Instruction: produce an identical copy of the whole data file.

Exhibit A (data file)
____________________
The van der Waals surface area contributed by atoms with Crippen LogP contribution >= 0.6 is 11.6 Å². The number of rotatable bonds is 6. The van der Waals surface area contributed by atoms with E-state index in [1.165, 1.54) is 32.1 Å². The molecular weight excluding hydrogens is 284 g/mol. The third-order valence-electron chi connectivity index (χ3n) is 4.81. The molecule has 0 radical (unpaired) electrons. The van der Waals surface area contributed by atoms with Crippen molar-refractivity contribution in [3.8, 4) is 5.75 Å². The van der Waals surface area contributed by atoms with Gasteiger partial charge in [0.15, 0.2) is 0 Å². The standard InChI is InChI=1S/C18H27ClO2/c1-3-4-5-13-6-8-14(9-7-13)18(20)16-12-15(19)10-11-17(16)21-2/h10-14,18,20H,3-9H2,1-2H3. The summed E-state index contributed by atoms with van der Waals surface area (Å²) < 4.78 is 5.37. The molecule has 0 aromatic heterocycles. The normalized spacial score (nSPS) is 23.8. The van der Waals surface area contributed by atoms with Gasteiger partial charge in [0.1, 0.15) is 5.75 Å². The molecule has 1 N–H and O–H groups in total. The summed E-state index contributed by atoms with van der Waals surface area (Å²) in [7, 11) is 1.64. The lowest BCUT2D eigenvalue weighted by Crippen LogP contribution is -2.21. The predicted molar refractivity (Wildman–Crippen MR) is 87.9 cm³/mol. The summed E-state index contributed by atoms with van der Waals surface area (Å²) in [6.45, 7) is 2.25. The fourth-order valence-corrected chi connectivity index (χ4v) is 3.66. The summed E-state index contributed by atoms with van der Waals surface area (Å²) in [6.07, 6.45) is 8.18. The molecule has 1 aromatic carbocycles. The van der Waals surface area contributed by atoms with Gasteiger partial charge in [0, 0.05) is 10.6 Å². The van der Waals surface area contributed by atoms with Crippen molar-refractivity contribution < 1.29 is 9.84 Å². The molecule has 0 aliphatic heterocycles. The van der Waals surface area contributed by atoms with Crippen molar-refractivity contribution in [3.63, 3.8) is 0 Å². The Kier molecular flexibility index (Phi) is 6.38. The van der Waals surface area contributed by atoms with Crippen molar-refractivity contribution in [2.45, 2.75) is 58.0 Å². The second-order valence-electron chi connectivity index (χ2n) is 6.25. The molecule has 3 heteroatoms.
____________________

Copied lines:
The van der Waals surface area contributed by atoms with Crippen LogP contribution >= 0.6 is 11.6 Å². The number of rotatable bonds is 6. The van der Waals surface area contributed by atoms with E-state index in [1.165, 1.54) is 32.1 Å². The molecular weight excluding hydrogens is 284 g/mol. The third-order valence-electron chi connectivity index (χ3n) is 4.81. The molecule has 0 radical (unpaired) electrons. The van der Waals surface area contributed by atoms with Crippen molar-refractivity contribution in [3.8, 4) is 5.75 Å². The van der Waals surface area contributed by atoms with Gasteiger partial charge in [0.15, 0.2) is 0 Å². The standard InChI is InChI=1S/C18H27ClO2/c1-3-4-5-13-6-8-14(9-7-13)18(20)16-12-15(19)10-11-17(16)21-2/h10-14,18,20H,3-9H2,1-2H3. The summed E-state index contributed by atoms with van der Waals surface area (Å²) < 4.78 is 5.37. The molecule has 0 aromatic heterocycles. The normalized spacial score (nSPS) is 23.8. The van der Waals surface area contributed by atoms with Gasteiger partial charge in [0.1, 0.15) is 5.75 Å². The molecule has 1 N–H and O–H groups in total. The summed E-state index contributed by atoms with van der Waals surface area (Å²) in [7, 11) is 1.64. The lowest BCUT2D eigenvalue weighted by Crippen LogP contribution is -2.21. The predicted molar refractivity (Wildman–Crippen MR) is 87.9 cm³/mol. The summed E-state index contributed by atoms with van der Waals surface area (Å²) in [6.45, 7) is 2.25. The fourth-order valence-corrected chi connectivity index (χ4v) is 3.66. The summed E-state index contributed by atoms with van der Waals surface area (Å²) in [6.07, 6.45) is 8.18. The molecule has 1 aromatic carbocycles. The van der Waals surface area contributed by atoms with Gasteiger partial charge in [0, 0.05) is 10.6 Å². The van der Waals surface area contributed by atoms with Crippen molar-refractivity contribution < 1.29 is 9.84 Å². The molecule has 0 aliphatic heterocycles. The van der Waals surface area contributed by atoms with Crippen molar-refractivity contribution in [3.63, 3.8) is 0 Å². The Kier molecular flexibility index (Phi) is 6.38. The van der Waals surface area contributed by atoms with Crippen molar-refractivity contribution in [2.45, 2.75) is 58.0 Å². The second-order valence-electron chi connectivity index (χ2n) is 6.25. The molecule has 3 heteroatoms.